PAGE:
The Glorious Twelfth of August
Labor Day is almost upon us, which mean so is the end of summer. Any kids haven't already started the new school year will definitely do so the day after Labor Day. No more carefree days of swimming in the pool, lying out in the grass and goofing off. It will be back to work for the kiddies and for some of us parents too.
In Regency England, the end of summer was August 12th, known as the Glorious Twelfth of August. Parliament closed up shop, and the fashionable haut ton removed the knockers from their front doors, packed up their carriages and headed for their country estates. Just as no one wanted to miss the season in London, which began with the opening of Parliament in the spring, no one wanted to be caught dead in London once the season was over.
The reason for this mass exodus from the city was the start of grouse hunting season. After a busy spring and summer of serving in parliament, or enjoying the less legislative delights of London, a gentleman looked forward to shooting birds, going fox hunting and a little well deserved time off. He also needed to spend some time overseeing his estate and attending to the many other duties which came with being lord of the manor.
For the ladies, the end of the season meant a break from the endless round of parties and social events in London. It also provided a little rest from the whirlwind of the London marriage mart. Mothers ventured back to country either happy that their daughter's future was settled, or frustrated that yet another year had passed without a marriage proposal.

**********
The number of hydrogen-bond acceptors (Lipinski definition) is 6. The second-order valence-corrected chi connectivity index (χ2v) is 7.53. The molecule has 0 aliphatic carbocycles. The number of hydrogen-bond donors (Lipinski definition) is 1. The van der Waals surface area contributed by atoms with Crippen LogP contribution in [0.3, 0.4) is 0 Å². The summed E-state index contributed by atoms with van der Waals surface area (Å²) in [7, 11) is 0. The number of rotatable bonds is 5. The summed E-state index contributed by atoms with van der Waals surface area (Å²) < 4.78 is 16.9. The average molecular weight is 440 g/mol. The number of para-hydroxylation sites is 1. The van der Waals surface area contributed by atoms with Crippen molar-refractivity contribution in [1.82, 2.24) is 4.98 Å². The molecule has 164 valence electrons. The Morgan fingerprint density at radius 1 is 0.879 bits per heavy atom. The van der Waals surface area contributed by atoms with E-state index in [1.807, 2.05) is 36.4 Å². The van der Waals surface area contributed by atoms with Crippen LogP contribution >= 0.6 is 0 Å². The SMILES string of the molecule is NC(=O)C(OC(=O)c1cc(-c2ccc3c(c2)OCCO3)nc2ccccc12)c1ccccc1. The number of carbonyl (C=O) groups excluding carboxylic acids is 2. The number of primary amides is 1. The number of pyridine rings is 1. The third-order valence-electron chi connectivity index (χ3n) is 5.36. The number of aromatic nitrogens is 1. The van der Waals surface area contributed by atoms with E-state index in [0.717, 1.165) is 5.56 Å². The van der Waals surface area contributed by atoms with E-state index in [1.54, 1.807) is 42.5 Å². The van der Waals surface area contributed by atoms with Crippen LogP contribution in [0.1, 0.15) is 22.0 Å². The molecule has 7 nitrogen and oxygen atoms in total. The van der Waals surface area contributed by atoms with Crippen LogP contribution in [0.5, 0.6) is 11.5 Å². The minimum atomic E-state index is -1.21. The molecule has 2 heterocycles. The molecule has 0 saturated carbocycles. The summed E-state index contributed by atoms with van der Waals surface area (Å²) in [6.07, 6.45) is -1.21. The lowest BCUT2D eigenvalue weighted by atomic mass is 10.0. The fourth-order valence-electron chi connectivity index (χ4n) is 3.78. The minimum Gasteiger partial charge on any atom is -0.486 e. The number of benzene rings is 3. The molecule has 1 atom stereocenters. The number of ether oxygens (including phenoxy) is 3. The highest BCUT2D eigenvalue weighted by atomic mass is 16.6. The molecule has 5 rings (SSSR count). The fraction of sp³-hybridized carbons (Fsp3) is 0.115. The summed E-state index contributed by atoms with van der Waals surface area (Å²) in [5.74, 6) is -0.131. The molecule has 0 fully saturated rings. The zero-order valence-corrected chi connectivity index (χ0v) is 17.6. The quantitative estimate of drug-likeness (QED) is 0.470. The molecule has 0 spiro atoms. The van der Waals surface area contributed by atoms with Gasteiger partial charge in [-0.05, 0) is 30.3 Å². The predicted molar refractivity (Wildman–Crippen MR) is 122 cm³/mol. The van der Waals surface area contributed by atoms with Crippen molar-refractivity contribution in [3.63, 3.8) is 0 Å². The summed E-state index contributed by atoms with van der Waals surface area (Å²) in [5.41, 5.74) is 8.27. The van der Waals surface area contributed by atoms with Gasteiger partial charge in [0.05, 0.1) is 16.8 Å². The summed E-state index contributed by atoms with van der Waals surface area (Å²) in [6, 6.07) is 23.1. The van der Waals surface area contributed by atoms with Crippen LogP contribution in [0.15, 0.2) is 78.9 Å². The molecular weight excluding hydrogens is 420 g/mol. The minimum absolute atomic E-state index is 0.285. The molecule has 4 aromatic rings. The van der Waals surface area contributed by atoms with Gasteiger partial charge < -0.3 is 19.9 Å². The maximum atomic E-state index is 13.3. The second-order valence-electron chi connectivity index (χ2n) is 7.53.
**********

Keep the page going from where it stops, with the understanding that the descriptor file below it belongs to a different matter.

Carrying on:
For both men and women, social activities didn't end with the move to the country, but their focus shifted from more urban events to more country and family centered ones. The men would hunt, both sexes would ride, and friends and family would come for extended visits. All too soon, the Christmas season would usher in another round of dinners, parties and dances. Then, during the long days of winter, everyone would plan for their next season in London and the delights which awaited them.
Two hundred years ago, the end of summer meant the end of the hustle and the bustle. In the cold days of autumn and winter, people would enjoy the great outdoors, carefree days of walking the grounds and riding a horse, and the warm comfort of a comfy chair by the fire.
If you enjoy history then check out my books. They are set in different historical times www.Georgie-Lee,com